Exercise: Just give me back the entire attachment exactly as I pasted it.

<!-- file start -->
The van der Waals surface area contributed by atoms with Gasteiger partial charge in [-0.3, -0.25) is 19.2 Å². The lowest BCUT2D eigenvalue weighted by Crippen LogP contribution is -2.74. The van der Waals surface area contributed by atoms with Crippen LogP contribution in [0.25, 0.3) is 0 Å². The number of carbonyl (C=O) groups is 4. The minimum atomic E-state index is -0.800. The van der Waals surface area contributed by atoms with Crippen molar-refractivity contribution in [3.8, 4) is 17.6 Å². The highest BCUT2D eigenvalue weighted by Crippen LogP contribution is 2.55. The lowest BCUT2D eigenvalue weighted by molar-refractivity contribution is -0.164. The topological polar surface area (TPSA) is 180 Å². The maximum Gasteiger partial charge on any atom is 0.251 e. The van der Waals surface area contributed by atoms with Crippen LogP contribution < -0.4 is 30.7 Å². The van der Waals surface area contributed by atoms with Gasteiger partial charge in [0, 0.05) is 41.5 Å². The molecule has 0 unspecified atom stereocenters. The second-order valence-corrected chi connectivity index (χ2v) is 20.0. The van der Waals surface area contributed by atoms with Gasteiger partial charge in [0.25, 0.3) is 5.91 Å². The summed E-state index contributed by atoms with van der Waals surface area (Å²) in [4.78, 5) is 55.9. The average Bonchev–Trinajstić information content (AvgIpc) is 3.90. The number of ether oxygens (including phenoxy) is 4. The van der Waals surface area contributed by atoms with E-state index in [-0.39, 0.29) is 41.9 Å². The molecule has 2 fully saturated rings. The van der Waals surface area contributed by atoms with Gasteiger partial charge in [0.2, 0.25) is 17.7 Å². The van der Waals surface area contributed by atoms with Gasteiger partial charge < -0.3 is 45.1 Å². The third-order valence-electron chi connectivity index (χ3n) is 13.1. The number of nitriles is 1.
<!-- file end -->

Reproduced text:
The van der Waals surface area contributed by atoms with Gasteiger partial charge in [-0.3, -0.25) is 19.2 Å². The lowest BCUT2D eigenvalue weighted by Crippen LogP contribution is -2.74. The van der Waals surface area contributed by atoms with Crippen LogP contribution in [0.25, 0.3) is 0 Å². The number of carbonyl (C=O) groups is 4. The minimum atomic E-state index is -0.800. The van der Waals surface area contributed by atoms with Crippen molar-refractivity contribution in [3.8, 4) is 17.6 Å². The highest BCUT2D eigenvalue weighted by Crippen LogP contribution is 2.55. The lowest BCUT2D eigenvalue weighted by molar-refractivity contribution is -0.164. The topological polar surface area (TPSA) is 180 Å². The maximum Gasteiger partial charge on any atom is 0.251 e. The van der Waals surface area contributed by atoms with Crippen LogP contribution < -0.4 is 30.7 Å². The van der Waals surface area contributed by atoms with Gasteiger partial charge in [0, 0.05) is 41.5 Å². The molecule has 0 unspecified atom stereocenters. The second-order valence-corrected chi connectivity index (χ2v) is 20.0. The van der Waals surface area contributed by atoms with Gasteiger partial charge in [0.25, 0.3) is 5.91 Å². The summed E-state index contributed by atoms with van der Waals surface area (Å²) in [4.78, 5) is 55.9. The average Bonchev–Trinajstić information content (AvgIpc) is 3.90. The number of ether oxygens (including phenoxy) is 4. The van der Waals surface area contributed by atoms with E-state index in [-0.39, 0.29) is 41.9 Å². The molecule has 2 fully saturated rings. The van der Waals surface area contributed by atoms with Gasteiger partial charge in [0.2, 0.25) is 17.7 Å². The van der Waals surface area contributed by atoms with Gasteiger partial charge < -0.3 is 45.1 Å². The third-order valence-electron chi connectivity index (χ3n) is 13.1. The number of nitriles is 1.